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1 Prospect Court
The Broadway
Farnham Common
Bucks SL2 3QQ
01753 647339
Unit 1, Prospect Court, The Broadway, Farnham Common, Bucks SL2 3QQ - Telephone: 01753 647339

Tips for Beginner Runners



Congratulations on choosing to start running, one of the most progressive (in more ways than one!) individual sports you can do.

Almost anyone can do it, its (mostly) a matter of discipline and motivation which we all have, and once you overcome this and get fitter, you will notice results almost immediately, seeing yourself continually progress by the ability to run that bit further and/or that bit faster. The positives the sport can offer far outweigh any negatives.

 This document is to try and help with some of the basic principals of running. You may be a complete novice with some vague ideas of running, so this should be a useful document and used alongside other, more in-depth, reading matter you may wish to consult about running.

You may be someone who used to run and is returning to the sport after an absence; hopefully this will re-ignite some of the knowledge you had from before. Who knows, it may even show you where you possibly may have gone wrong in the past!

To re-iterate, this will list some of the basics and anything you feel is useful to you should be found in specific Running books which will explain these in more detail.

I hope this goes a long way to helping you in a long and prosperous running career.


Some of the benefits a running life can offer:

  • Running can help stimulate the brain; giving you the feeling of doing yourself good; it can (almost always) build self-motivation; help with confidence and a greater self-respect.
  • It can help prevent muscle & bone loss which can occur naturally with old age; may help to fight disease; strengthen heart and the whole cardiovascular system.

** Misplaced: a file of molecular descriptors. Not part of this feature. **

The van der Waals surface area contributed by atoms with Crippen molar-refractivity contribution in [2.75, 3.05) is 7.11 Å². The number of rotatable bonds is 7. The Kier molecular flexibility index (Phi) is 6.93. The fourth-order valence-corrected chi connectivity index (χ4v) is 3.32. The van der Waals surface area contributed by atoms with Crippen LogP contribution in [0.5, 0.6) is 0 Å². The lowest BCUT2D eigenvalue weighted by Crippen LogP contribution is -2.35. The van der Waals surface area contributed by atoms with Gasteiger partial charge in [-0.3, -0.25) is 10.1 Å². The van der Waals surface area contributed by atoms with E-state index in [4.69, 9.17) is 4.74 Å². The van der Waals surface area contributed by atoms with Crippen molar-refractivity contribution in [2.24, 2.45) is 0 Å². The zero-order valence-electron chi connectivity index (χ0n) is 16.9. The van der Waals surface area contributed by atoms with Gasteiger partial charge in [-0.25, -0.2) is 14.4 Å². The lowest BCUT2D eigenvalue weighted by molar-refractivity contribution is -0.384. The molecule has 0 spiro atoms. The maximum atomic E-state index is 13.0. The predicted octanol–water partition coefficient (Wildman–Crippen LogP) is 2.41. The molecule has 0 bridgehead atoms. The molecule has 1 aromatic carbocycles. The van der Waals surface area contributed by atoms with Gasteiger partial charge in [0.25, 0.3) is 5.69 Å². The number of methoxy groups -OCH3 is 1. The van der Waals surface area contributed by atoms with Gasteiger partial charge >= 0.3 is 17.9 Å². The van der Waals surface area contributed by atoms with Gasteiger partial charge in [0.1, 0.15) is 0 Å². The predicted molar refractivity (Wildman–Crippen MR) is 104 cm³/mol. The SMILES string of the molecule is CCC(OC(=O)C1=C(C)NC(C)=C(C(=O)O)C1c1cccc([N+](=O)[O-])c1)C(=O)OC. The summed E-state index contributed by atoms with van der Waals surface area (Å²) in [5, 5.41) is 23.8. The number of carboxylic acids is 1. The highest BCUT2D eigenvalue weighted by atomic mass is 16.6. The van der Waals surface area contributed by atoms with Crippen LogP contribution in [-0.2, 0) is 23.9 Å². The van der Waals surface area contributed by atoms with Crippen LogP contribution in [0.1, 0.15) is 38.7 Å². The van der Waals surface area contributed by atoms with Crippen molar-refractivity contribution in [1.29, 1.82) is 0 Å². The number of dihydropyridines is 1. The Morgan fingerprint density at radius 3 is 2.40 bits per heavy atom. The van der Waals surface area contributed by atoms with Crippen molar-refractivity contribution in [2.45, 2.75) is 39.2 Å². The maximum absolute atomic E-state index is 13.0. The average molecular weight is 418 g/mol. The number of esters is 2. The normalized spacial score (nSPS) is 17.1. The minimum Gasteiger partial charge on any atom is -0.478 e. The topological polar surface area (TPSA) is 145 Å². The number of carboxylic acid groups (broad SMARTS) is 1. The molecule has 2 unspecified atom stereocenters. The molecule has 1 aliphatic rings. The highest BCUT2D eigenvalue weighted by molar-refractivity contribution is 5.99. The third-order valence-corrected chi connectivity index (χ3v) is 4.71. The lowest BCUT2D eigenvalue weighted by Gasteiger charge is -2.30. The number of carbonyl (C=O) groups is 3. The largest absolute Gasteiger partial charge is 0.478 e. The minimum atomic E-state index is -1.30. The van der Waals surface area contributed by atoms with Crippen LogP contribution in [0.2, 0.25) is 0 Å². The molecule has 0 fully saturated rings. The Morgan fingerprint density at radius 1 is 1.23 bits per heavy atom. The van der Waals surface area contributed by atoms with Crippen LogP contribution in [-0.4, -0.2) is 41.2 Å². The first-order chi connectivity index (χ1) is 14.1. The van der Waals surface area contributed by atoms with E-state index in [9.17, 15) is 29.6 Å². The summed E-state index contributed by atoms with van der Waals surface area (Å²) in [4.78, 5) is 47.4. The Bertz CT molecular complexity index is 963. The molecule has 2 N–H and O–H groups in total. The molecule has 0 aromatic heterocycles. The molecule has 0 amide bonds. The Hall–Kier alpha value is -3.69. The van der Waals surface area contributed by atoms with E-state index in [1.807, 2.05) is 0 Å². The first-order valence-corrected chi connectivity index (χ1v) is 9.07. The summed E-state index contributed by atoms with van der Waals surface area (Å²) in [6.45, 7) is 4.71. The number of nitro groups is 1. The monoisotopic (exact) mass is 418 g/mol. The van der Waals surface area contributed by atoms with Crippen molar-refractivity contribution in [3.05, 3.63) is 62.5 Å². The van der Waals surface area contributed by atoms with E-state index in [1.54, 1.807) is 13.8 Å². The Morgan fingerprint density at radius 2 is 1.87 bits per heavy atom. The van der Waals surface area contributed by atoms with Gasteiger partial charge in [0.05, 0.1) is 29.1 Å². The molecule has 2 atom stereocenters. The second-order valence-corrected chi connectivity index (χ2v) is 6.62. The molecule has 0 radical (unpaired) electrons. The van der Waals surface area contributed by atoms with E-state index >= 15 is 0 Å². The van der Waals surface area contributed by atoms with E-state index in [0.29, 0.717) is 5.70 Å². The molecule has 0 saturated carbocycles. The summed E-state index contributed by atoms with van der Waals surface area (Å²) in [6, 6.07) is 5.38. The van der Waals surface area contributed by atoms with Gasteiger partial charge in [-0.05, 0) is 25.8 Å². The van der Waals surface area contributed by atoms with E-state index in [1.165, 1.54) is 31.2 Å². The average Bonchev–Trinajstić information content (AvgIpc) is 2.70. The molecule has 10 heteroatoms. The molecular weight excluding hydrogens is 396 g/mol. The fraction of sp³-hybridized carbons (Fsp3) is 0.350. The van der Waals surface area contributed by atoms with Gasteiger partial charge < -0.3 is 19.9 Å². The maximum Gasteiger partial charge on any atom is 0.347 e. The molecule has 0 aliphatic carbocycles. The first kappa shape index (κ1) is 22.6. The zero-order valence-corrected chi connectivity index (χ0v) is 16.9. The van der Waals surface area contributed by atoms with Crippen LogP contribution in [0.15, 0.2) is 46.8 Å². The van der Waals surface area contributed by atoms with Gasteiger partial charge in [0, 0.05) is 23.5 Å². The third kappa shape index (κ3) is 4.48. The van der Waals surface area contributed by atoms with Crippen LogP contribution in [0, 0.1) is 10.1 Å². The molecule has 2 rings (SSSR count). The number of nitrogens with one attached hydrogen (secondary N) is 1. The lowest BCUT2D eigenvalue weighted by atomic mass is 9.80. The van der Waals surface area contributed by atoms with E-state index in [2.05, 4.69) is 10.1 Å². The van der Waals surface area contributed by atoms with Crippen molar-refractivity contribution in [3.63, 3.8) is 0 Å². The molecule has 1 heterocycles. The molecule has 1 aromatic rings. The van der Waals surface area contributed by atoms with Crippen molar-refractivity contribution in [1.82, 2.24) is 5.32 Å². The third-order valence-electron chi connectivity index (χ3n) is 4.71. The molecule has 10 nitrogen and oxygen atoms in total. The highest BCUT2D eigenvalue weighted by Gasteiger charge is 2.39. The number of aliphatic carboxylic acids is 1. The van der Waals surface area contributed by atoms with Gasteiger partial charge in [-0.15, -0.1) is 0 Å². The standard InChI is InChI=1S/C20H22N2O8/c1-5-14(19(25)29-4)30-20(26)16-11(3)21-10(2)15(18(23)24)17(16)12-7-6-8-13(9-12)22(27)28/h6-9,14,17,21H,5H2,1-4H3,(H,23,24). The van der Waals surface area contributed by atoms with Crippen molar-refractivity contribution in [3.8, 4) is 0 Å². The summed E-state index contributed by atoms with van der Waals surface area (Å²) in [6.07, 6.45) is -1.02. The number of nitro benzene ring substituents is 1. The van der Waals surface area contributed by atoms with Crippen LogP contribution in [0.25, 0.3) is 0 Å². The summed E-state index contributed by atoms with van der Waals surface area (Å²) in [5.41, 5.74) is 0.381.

• Perhaps more importantly, it can help with weight loss, which means you can be (within reason!) more flexible with what you eat!


It may take great motivation & discipline to survive the first three months before running becomes a habit and your fitness levels increase and body adapts. As a complete novice this foundation period need never to be repeated again as the body adapts through this learning phase, be it a break from running of months or years and regardless how unfit you become,this base period is a one-off.  Think of it as riding a bike! There is much to learn about yourself during this beginning period.


Some General Pointers

  •  CHOOSE APPROPRIATE FOOTWEAR! You should have this point sorted already after a visit to Apex Sports! Shoes with inappropriate cushioning (particularly fore-foot cushioning) often lead to painful knees and shin-splints
  • Set (realistic) Goals be it from running consistently round a field to a 5k race, or further. This helps with motivation
  • Try to run with a group or club. See in-store or on our website for clubs near to you
  • Try maintain positive self-talk methods: I'm doing well today Nearly half-way etc. Self-congratulation is beneficial
  • Decide if you need medical clearance beforehand
  • Choose appropriate clothing running clothing will breathe; while the body sweats and heats up, the appropriate clothing willnot form a barrier and allows the body to perform naturally without hindrance.As insignificant as it may seem, proper running socks, which wick sweat &breathe, help the feet to stay as dry as possible, avoiding potential athletes foot. Some also help with avoiding blistering
  • Keep hydrated, not only before your run, but during the day as well, and also on the run if possible. A general rule of thumb is while out running, if you feel thirsty you're already dehydrated

Some Safety pointers:

  •  Carrying a phone/alarm on your person can be  extremely useful should something go wrong and can also help with confidence (just knowing its there in case of emergency due to attack or injury)
  •  Let someone know you're heading out, giving them a rough location you'll be going and estimated time you expect to be out for
  •  Put on Sun-block in Summer
  •  Wearing headphones can limit the ability to hear approaching traffic, or other people

 * In Cold Weather:

  •  Eat (even) more carbohydrates the cold increases the rate which muscles use up glycogen stores
  •  Wear thin layers of clothing to possibly remove as the body warms up
  •  Wind chill can reduce body temperature noticeably; try run into the wind in beginning of run if possible
  •  Hoods limit lateral vision, check before stepping into road
  •  Try to run facing oncoming traffic if running on roads
  •   At the same time, try to avoid running too much with traffic pollution & fumes are likely to affect breathing

 * In Dark:

  •  Run with buddy if possible
  •  Wear reflective clothing
  •  Avoid running in the road
  •  Try avoid poorly lit / less populated areas
  •  Know your route if possible be aware of hazards: manholes, broken concrete slabs

 *In Parks:

  •  Take care of uneven surfaces